Our small hydropower plant employs 12 people. The two main leadership positions are held by women. That would be me as the head of the company and our chief accountant. The direct operation of the hydroelectric power station, which is located in the mountains, is provided by male electricians. To a certain extent, we can say that there is decision-making parity in our team – women in management provide the strategic direction of the enterprise, and men provide professional operation and maintenance of power equipment. Everyone feels secure in their place to ensure the coordinated work of our enterprise.

There is no gender-related training offered at our company because, as a small power producer, we do not offer any kind of training. However, I believe that the fact that the company's leaders are women suggests that there is no gender discrimination in our team.

At the same time, the development of new technologies of today, including the operation of modern power plants of low and medium power, allow facilities to operate in the absence of personnel, with remote control. Such facility management innovations, including in the energy sector, provide new opportunities for women to enter new careers in the energy sector that will optimize women's employment.

4. What changes in the sector at large do you think have launched more women into leadership positions? 

There are no legal restrictions preventing women from achieving leadership positions in Kyrgyzstan. However, since in the public sector the selection to fill vacancies, including those for leadership positions, occurs through a competition, men will always find reasons to reject a female candidate, using her family responsibilities as the excuse for rejection. It is necessary to establish clear quotas for vacancies by law, that ensure the participation of more women, including in leadership positions.

In the private sector, things are different with practically no restrictions for women in choosing their careers. The development of small and medium-sized businesses opens up equal opportunities for women, along with men. The renewable energy sector, in Kyrgyzstan, has a “female face.” A number of specialized associations, foundations, and non-governmental organizations in our country are headed by women who are actively working both in the production sector and in promoting new technologies, improving the regulatory legal framework in the renewable energy sector and energy efficiency, and popularizing energy specialties among young people and girls in particular.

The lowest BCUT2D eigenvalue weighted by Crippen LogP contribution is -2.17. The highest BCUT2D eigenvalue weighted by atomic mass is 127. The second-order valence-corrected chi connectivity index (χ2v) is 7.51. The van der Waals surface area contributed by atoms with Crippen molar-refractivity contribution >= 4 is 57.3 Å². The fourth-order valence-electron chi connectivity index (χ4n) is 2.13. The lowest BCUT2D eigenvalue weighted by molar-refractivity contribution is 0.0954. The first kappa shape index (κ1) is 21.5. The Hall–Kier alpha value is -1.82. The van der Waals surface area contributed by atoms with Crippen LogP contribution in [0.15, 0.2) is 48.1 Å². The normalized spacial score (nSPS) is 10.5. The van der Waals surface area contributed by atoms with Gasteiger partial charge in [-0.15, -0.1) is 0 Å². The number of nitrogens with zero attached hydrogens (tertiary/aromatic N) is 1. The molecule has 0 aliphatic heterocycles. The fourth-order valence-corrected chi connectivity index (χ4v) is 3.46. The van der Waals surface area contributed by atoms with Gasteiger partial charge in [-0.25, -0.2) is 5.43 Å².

5. What are some untapped actions the energy and electricity sector could focus on to accelerate change, increase diversity, and foster a better gender balance in the boardroom? 

Energy is an industry without which it is impossible to imagine life on earth today. This means that activities in the energy sector will always be in demand. A profession in high demand can always provide a person with a proper standard of living. There are so many interesting and necessary things in this area that it can be equally attractive for both men and women. In addition to basic technical subjects at school, such as mathematics, physics or chemistry, it is necessary to popularize various professions in the energy sector so that by the end of school, young people can confidently make a choice in favor of energy.

The operation of many energy facilities today is run by digital technology and includes activities not associated with heavy physical labor. These include engineering, design, dispatching, production economics, law, and finance, with their own “energy” specifics. Here, women can achieve professional fulfillment.

At the same time, there are certain actions that could foster a better gender balance and will allow women to take a more significant place in the energy sector. These include promoting opportunities in renewable energy in the education system, introducing legislative norms to fill vacancies with an equal gender balance, establishing guarantees – at state-owned enterprises – that a woman’s job will be available to her after her maternity leave, and creating more kindergartens and opportunities for telecommuting.

6. What could be your one practical recommendation to mentor younger women pursuing a career in energy or climate action? 

Currently, Kyrgyzstan has a number of programs in various areas aimed at greater involvement of girls and women in careers related to science, technology, engineering, and mathematics (STEM).

Among them is the Roza Otunbayeva Initiative, an International Public Foundation that is conducting research of the system of school and out-of-school education and implementing a mentoring program for at least 15,000 girls. The mentoring program has a special focus on girls from migrant families and vulnerable groups to enable them to make informed choices of STEM careers and acquire the skills necessary to help break the cycle of poverty in their communities.

The USAID Regional Energy of the Future Program, Power Central Asia, and Women in Energy projects are aimed at supporting female students in energy-related fields, facilitating their employment in the energy sector, as well as creating a single platform for women employed in the energy sector in Central Asia, where they will be heard and will have the opportunity to realize their aspirations and potential.

We have the opportunities and the potential!

To conclude, I would like to quote the famous Brazilian writer Paulo Coelho “There is one great truth on this planet: whoever you are, or whatever it is that you do when you really want something, it's because that desire originated in the soul of the universe. It's your mission on earth.”